Despite goal, country releases more pollutants
Updated: 2011-10-12 10:55
By Li Jing (China Daily)
Expert warns that economy must rely less on fossil fuels
BEIJING - China has lost ground on its resolve to emit less nitrogen oxide this year.
Even though the country planned to reduce its annual emissions of the pollutant by 1.5 percent in 2011, it in fact released 6.17 percent more nitrogen oxide in the first six months of the year than it had in the same period a year ago, according to statistics from the Ministry of Environmental Protection.
The failure to control nitrogen emissions, which are a large cause of acid rain and smog, shows the difficulties the country will face in its attempt to battle pollution without shifting away from its reliance on heavy industries, environmental experts warned.
Nitrogen oxide, which stems mainly from coal-fired power plants and vehicle emissions, can irritate the lungs and lower people's resistance to influenza and other respiratory infections.
Hou Yuxuan, an analyst with CI Consulting, a Shenzhen-based industry research firm, said a lot of money has been invested since the beginning of the year in businesses that use a lot of energy and that has contributed to the increase in pollutant emissions.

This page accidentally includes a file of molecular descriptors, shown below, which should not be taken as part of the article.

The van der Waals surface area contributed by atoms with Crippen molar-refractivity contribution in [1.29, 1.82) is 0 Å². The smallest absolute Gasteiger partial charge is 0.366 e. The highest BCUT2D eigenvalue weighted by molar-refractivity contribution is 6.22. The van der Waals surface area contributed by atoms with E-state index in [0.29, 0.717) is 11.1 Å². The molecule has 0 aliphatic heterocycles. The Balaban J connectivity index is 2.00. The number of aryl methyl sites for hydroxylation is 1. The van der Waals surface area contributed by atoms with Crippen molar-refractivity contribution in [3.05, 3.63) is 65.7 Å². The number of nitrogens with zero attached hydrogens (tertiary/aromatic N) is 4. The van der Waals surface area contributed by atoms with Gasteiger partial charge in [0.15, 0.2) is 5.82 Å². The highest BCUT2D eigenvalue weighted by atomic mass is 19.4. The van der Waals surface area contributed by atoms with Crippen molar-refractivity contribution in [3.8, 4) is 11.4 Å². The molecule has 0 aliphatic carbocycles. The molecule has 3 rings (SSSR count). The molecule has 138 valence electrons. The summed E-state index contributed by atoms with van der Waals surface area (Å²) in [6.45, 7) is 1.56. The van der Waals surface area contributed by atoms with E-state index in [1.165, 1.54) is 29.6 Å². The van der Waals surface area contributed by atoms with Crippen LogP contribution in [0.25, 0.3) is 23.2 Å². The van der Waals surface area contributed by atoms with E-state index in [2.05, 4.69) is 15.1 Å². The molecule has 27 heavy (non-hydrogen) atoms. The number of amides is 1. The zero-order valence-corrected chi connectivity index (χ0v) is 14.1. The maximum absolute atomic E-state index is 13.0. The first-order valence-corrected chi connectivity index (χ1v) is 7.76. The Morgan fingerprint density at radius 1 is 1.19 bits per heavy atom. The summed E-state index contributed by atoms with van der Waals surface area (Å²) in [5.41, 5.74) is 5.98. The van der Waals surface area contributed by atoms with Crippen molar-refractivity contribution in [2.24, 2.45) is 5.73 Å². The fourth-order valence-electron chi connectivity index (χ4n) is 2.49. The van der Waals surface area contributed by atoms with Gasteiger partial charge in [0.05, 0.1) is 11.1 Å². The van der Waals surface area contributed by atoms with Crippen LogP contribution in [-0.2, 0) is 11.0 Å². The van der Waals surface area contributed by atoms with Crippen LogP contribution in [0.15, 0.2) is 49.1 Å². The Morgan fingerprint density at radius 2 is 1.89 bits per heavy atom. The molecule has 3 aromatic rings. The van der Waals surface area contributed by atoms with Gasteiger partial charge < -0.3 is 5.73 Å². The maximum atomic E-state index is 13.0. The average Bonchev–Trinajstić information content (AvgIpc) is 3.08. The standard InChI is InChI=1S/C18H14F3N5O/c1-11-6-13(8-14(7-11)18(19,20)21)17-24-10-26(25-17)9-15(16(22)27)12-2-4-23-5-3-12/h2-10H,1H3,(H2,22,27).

"A delay in the thermal power industry's nitrogen removing efforts is a large reason for the increase in nitrogen emissions," he said.
Ma Jun, director of the Institute of Public and Environmental Affairs, agreed.
"Emissions of nitrogen oxide have been on a steady increase in the past several years, and it will take a rather long period of time to reverse that trend," he said.
Dealing with vehicles' nitrogen emissions is even more difficult, he said.
In the first six months of the year, emissions of sulfur dioxide, another harmful air pollutant, have fallen by 1.74 percent below what they were in the same period the year before. Meanwhile, two measures of water pollution - chemical oxygen demand and the presence of ammonia nitrogen - decreased by 1.63 percent and 0.73 percent respectively.
From 2011 to 2015, China hopes to reduce its emissions of nitrogen oxide and ammonia nitrogen by 10 percent below what they were in 2010, and to cut emissions of sulfur dioxide and chemical oxygen demand by 8 percent during the same period.
The fact that emissions were not cut as much as desired at the start of this year should be a reminder to officials that the country's current mode of development cannot be sustained, said Ma.
"With the economy expanding at breakneck speed, emissions are still set to increase if the country cannot shift away from its over-reliance on fossil energy to fuel its development," he said.
Between 2006 and 2010, China spent heavily on equipment used to treat pollution. Emissions of sulfur dioxide were subsequently reduced by 14.29 percent and chemical oxygen demand by 12.45 percent.
Even so, the effects of such spending will gradually diminish over time and the potential for further emission reductions will be small, Ma warned. In such difficulties, the only recourse is to switch to a mode of development that has less of an effect on the environment, he said.
"There has been much talk about restructuring the economy over the years," Ma said. "But I don't see that really happening."
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